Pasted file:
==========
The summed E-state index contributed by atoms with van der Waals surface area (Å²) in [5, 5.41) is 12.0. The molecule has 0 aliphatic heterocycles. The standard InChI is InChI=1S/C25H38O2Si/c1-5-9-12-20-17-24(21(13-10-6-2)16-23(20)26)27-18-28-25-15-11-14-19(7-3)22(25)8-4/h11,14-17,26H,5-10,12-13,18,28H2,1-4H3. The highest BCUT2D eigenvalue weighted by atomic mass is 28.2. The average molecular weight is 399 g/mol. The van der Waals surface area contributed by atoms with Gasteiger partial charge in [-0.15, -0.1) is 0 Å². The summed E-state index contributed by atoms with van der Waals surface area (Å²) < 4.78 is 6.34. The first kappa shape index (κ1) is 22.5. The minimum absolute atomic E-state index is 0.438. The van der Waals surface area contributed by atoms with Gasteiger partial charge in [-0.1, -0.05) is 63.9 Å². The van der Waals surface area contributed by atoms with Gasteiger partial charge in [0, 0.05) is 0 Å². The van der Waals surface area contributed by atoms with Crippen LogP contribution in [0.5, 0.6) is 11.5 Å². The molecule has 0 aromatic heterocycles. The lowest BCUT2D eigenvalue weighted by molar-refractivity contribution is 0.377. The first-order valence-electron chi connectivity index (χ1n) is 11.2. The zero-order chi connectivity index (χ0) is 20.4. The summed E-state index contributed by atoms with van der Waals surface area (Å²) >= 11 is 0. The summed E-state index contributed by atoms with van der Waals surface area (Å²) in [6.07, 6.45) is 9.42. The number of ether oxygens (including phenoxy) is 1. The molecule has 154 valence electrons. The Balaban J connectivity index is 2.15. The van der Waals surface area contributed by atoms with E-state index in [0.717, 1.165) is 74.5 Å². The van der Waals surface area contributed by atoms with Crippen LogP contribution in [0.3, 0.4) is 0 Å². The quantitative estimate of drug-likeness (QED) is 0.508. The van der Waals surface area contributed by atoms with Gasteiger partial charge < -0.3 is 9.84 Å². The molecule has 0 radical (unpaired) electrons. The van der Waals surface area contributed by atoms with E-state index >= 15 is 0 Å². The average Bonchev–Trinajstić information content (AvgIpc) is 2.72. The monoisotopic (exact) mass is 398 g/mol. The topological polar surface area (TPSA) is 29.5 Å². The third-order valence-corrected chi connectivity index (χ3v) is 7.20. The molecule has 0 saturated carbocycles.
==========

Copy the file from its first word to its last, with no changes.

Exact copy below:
The summed E-state index contributed by atoms with van der Waals surface area (Å²) in [5, 5.41) is 12.0. The molecule has 0 aliphatic heterocycles. The standard InChI is InChI=1S/C25H38O2Si/c1-5-9-12-20-17-24(21(13-10-6-2)16-23(20)26)27-18-28-25-15-11-14-19(7-3)22(25)8-4/h11,14-17,26H,5-10,12-13,18,28H2,1-4H3. The highest BCUT2D eigenvalue weighted by atomic mass is 28.2. The average molecular weight is 399 g/mol. The van der Waals surface area contributed by atoms with Gasteiger partial charge in [-0.15, -0.1) is 0 Å². The summed E-state index contributed by atoms with van der Waals surface area (Å²) < 4.78 is 6.34. The first kappa shape index (κ1) is 22.5. The minimum absolute atomic E-state index is 0.438. The van der Waals surface area contributed by atoms with Gasteiger partial charge in [-0.1, -0.05) is 63.9 Å². The van der Waals surface area contributed by atoms with Gasteiger partial charge in [0, 0.05) is 0 Å². The van der Waals surface area contributed by atoms with Crippen LogP contribution in [0.5, 0.6) is 11.5 Å². The molecule has 0 aromatic heterocycles. The lowest BCUT2D eigenvalue weighted by molar-refractivity contribution is 0.377. The first-order valence-electron chi connectivity index (χ1n) is 11.2. The zero-order chi connectivity index (χ0) is 20.4. The summed E-state index contributed by atoms with van der Waals surface area (Å²) >= 11 is 0. The summed E-state index contributed by atoms with van der Waals surface area (Å²) in [6.07, 6.45) is 9.42. The number of ether oxygens (including phenoxy) is 1. The molecule has 154 valence electrons. The Balaban J connectivity index is 2.15. The van der Waals surface area contributed by atoms with E-state index in [0.717, 1.165) is 74.5 Å². The van der Waals surface area contributed by atoms with Crippen LogP contribution in [0.3, 0.4) is 0 Å². The quantitative estimate of drug-likeness (QED) is 0.508. The van der Waals surface area contributed by atoms with Gasteiger partial charge < -0.3 is 9.84 Å². The molecule has 0 radical (unpaired) electrons. The van der Waals surface area contributed by atoms with E-state index >= 15 is 0 Å². The average Bonchev–Trinajstić information content (AvgIpc) is 2.72. The monoisotopic (exact) mass is 398 g/mol. The topological polar surface area (TPSA) is 29.5 Å². The third-order valence-corrected chi connectivity index (χ3v) is 7.20. The molecule has 0 saturated carbocycles.